by Lance Mayhew

I was recently reading an online piece by Michael Bauer about what waiters hate about their customers. 118 replies later, its pretty clear that both guests and waiters have strong feelings about the service that is given and received in a restaurant. A number of complaints by the waiters were issues that a good professional house should have no problem avoiding simply by being organized and focusing on training. For instance, one server complains of customers seating themselves at dirty tables and then complaining that the table is dirty. A well run host stand will keep patrons from seating themselves, and good communication between servers, bussers and the host stand can help ensure that tables are reset efficiently.

A common complaint in this piece is the issue of “plate stacking,” the practice by which a guest stacks multiple plates together and places them on the edge of the table in an attempt to help the server. In my experience, guests generally do this out of a genuine desire to help the waiter, and a good server should recognize this. Is it actually helpful to the waiter? Most likely not, and it may actually create a bit more work for the waiter. Can a good waiter prevent this issue? Most of the time they can by effectively managing their tables and clearing plates when the guests have finished. Is it worth complaining about in a public forum? If I were a waiter who felt this way I’d honestly assess what I’m doing at my tables and how I can do it better.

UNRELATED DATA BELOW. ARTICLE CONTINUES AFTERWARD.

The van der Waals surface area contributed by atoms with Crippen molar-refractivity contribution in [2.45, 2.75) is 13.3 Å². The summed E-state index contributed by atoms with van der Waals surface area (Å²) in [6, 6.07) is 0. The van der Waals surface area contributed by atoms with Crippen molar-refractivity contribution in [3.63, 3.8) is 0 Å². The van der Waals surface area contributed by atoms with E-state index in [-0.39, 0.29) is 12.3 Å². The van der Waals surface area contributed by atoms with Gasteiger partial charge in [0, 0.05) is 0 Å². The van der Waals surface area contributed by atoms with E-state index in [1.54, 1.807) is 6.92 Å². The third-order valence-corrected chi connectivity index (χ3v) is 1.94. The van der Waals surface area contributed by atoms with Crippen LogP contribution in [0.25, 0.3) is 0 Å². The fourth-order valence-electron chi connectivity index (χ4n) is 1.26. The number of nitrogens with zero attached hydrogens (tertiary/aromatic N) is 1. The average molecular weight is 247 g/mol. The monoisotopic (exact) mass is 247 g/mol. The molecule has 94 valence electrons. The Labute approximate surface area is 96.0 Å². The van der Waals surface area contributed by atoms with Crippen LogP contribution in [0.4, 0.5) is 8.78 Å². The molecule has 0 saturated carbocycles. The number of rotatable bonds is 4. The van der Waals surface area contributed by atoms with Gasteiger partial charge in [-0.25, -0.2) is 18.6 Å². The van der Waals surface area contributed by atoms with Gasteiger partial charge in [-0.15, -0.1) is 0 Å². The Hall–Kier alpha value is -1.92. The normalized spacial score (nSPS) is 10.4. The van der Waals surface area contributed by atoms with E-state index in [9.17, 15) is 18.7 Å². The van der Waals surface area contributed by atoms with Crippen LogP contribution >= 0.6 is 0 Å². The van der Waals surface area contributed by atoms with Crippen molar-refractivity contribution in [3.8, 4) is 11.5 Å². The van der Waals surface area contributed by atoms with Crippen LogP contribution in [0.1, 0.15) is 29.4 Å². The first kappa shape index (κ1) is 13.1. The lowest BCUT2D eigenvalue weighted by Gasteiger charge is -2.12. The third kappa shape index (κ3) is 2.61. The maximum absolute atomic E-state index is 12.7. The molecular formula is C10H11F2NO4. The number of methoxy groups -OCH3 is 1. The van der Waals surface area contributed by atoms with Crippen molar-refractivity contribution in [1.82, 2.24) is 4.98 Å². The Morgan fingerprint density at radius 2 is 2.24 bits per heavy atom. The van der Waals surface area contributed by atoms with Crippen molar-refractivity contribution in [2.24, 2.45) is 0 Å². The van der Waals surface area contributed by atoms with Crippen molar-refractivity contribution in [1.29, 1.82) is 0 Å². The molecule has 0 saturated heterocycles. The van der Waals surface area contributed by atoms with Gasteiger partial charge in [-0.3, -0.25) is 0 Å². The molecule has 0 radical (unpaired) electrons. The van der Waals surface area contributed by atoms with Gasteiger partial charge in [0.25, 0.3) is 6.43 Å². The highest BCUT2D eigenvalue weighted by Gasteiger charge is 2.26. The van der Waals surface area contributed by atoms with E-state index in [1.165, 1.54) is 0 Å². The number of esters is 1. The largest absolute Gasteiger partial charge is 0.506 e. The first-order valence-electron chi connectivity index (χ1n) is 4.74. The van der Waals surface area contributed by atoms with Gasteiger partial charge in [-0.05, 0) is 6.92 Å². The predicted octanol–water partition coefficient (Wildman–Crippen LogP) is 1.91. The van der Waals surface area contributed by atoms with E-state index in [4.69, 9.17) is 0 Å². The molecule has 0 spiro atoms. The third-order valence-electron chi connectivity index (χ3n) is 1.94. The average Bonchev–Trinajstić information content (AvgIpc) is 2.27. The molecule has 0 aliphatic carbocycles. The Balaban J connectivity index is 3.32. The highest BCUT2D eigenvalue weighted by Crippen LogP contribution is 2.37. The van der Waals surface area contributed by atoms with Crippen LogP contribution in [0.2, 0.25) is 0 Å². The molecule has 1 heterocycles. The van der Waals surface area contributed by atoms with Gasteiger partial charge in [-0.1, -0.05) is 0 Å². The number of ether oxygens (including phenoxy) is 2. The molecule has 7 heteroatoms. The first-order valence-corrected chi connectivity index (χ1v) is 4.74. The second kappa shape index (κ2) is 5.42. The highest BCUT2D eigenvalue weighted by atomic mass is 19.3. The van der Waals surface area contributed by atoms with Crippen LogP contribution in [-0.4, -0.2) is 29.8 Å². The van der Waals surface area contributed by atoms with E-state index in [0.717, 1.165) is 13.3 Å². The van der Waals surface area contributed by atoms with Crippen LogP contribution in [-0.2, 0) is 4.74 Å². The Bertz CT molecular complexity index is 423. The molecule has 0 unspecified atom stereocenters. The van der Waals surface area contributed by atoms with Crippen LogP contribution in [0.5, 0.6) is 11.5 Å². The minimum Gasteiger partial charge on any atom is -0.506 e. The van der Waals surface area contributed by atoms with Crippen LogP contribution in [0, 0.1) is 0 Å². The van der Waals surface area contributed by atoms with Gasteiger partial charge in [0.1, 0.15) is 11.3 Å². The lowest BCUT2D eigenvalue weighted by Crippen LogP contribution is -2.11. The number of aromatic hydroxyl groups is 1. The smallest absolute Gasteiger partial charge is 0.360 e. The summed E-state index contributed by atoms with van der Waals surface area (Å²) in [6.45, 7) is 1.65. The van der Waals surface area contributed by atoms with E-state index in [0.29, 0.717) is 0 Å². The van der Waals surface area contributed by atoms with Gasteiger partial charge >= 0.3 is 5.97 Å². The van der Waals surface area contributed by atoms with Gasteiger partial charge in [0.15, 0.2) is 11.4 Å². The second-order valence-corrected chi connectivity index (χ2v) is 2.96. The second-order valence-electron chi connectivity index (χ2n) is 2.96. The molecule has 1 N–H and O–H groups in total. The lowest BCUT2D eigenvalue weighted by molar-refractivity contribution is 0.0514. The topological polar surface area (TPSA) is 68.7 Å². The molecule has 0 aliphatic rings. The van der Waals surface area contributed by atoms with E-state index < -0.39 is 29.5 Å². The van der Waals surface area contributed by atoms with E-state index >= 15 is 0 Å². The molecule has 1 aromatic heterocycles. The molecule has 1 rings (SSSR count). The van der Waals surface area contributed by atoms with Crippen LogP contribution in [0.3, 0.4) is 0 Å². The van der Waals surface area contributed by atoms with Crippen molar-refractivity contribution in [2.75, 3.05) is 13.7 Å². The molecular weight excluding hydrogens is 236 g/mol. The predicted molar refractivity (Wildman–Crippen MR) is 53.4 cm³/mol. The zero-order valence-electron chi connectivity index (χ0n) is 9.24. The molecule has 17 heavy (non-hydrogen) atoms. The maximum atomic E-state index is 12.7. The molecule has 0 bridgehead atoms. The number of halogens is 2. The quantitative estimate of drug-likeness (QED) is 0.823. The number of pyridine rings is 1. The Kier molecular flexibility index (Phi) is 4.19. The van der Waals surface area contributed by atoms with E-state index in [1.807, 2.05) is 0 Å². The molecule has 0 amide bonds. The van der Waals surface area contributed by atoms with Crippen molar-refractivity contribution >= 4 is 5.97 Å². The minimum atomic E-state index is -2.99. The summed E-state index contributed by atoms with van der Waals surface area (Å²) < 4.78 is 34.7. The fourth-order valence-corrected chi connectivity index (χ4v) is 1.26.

Another issue raised by waiters was tables “under ordering,” that is, guests taking a table during lunch or dinner rush and perhaps splitting a salad and drinking tap water rather than having multiple courses and wine which can raise a servers tip considerably. While I can understand a waiters frustration at this occurring (they do have bills to pay), ultimately, great service must come from within. The difference between a good server and a great server is that a great server will always provide the highest level of service to their guests, no matter what situation, because they refuse to compromise their own personal standards. Just as great actors give a command performance every time they stride onto the stage, great servers leave their personal troubles behind and ignore petty issues to ensure that each and every guest, including the ones splitting a salad and drinking water get the finest service possible.

So is it OK to under order in a restaurant? I personally think restaurants should never turn away revenue. While I personally would rather sit at the bar than take a table during the middle of lunch rush, a good server who tempts me with his description of the menu specials may entice me to eat more and perhaps complement that with a glass of wine. My advice to any professional server is simple. Look at every situation as an opportunity and do your best. If you do that, the money will come. It always does.